Do this. Put away everything you own that is traditionally considered a musical instrument or tool. Now, for eight to twelve hours each day, work to gain total and complete independence in the fingers of both your hands. For example, tap 4/4 quarter notes with your forefinger on your right hand while tapping 3/4 quarter notes with your middle finger—put a new emphasis on one with each bar of three. Add eight note triplets in 4/4 time with your little finger. With your left hand, tap out the rhythm pattern of a dotted quarter note followed by an eighth note. Let your left thumb tap out two eighth notes followed by a quarter note until a bar of 7/4 time is complete. You now have several independent rhythms going on, as well as three independent time signatures. Imagine working through every possible variation of rhythm, time signature, and tempo with each individual finger and gaining mastery in this. Imagine working on it every day for five years! Once you can do anything you imagine, pick up a guitar and change the world.

For all the talk about how bad the music business is, I offer this: Sing songs, not business. Get your music on, not your mogul. And remember, there is no limit to the creativity of God and no knowable end or limit to the imagination of those who bear his image. The music of God's people is only truly faithful to the degree that it trusts in and reflects this.

Here's the deal: Business ebbs and flows, but the music is not going anywhere. The artists and songwriters may change with every generation, but the music is not going anywhere. The economy may contract and expand, but the music is not going anywhere. Music lives in rarified, protected air.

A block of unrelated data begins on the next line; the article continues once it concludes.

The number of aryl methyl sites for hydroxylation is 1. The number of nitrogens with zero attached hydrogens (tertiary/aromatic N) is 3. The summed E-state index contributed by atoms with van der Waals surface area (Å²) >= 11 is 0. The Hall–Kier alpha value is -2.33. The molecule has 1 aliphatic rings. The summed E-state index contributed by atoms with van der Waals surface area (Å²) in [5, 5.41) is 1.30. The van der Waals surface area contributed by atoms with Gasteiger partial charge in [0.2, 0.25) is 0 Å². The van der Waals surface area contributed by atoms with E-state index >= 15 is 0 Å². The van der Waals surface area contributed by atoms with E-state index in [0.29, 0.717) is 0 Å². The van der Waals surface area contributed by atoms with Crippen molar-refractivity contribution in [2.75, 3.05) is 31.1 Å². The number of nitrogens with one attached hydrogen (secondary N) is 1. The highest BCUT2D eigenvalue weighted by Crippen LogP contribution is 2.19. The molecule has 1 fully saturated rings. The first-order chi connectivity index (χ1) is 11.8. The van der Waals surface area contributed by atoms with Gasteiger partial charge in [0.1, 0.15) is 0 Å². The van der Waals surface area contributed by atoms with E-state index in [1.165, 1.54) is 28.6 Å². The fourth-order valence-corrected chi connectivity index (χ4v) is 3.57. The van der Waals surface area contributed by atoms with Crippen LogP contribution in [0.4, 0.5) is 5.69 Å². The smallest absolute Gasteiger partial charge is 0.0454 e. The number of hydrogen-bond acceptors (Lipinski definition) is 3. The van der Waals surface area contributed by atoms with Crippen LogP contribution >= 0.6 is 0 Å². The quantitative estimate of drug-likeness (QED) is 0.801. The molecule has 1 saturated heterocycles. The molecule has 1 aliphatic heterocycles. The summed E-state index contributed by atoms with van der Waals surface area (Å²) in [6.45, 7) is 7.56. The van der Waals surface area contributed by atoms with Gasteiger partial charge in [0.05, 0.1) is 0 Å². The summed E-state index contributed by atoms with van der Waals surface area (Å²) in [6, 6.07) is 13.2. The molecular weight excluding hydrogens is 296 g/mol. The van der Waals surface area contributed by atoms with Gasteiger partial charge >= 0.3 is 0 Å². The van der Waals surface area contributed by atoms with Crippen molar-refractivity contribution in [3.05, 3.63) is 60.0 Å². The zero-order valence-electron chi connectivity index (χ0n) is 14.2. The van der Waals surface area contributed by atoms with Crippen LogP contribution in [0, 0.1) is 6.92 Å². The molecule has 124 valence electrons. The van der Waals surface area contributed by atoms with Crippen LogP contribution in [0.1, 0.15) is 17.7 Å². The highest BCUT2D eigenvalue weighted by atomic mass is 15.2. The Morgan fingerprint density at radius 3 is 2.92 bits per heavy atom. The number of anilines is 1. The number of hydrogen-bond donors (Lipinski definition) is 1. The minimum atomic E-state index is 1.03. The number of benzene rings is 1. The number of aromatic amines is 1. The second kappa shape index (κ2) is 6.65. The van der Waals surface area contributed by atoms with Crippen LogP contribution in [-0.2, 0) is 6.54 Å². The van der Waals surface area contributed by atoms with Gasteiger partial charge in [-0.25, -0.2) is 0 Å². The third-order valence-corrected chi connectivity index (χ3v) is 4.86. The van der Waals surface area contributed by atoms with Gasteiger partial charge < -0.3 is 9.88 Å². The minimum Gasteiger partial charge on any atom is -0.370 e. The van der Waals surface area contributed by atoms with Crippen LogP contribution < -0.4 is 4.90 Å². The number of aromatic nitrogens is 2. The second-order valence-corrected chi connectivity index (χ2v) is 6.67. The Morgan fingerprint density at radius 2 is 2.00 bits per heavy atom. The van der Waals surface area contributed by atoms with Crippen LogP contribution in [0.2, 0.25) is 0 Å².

We can never, ever forget that the life, death, and resurrection of one man—Jesus Christ—inspired the greatest body of music and art the world has ever known. The music of God's people is not going anywhere but forward to the new heavens and the new earth where all God's people will sing together:

Worthy is the Lamb, who was slain,
to receive power and wealth and
wisdom and strength
and honour and glory and praise!

To him who sits on the throne and to the Lamb
be praise and honour and glory and power,
for ever and ever!

So learn the art, find pleasure in your privilege, imagine and love well, learn to read a contract (or at least get a good lawyer), be kind and generous, keep your hands clean, read books, watch films, and listen to lots and lots of music. Finally, if at all possible, learn the secret of making music— not sacred, secular, Christian or otherwise, but true music, just the right sounds and meaning at the right time in history for the good of people and planet.

Yours truly,
Charlie Peacock

Topics: Culture Vocation
 

Charlie Peacock is a Grammy award-winning, multi-format songwriter, publisher, record producer, and filmmaker. He has worked in pop, gospel and jazz music in various capacities from songwriter to Sr. A&R with EMI and Sony/ATV. His credits include Brooke Waggoner, Ten Out of Tenn, Switchfoot, Sixpence None The Richer, among hundreds. Film and TV music credits span from Fame in the 80s to current shows Vampire Diaries and Pretty Little Liars. The music producer also helmed the Poison & Wine EP by The Civil Wars which features the breakout hit from Grey's Anatomy, "Poison & Wine"; produced the song "O Love That Will Not Let Me Go" by Isaac & Anna Slade (The Fray); and executive produced and performed on Switchfoot frontman Jon Foreman's latest EP sets titled Fall & Winter and Spring & Summer.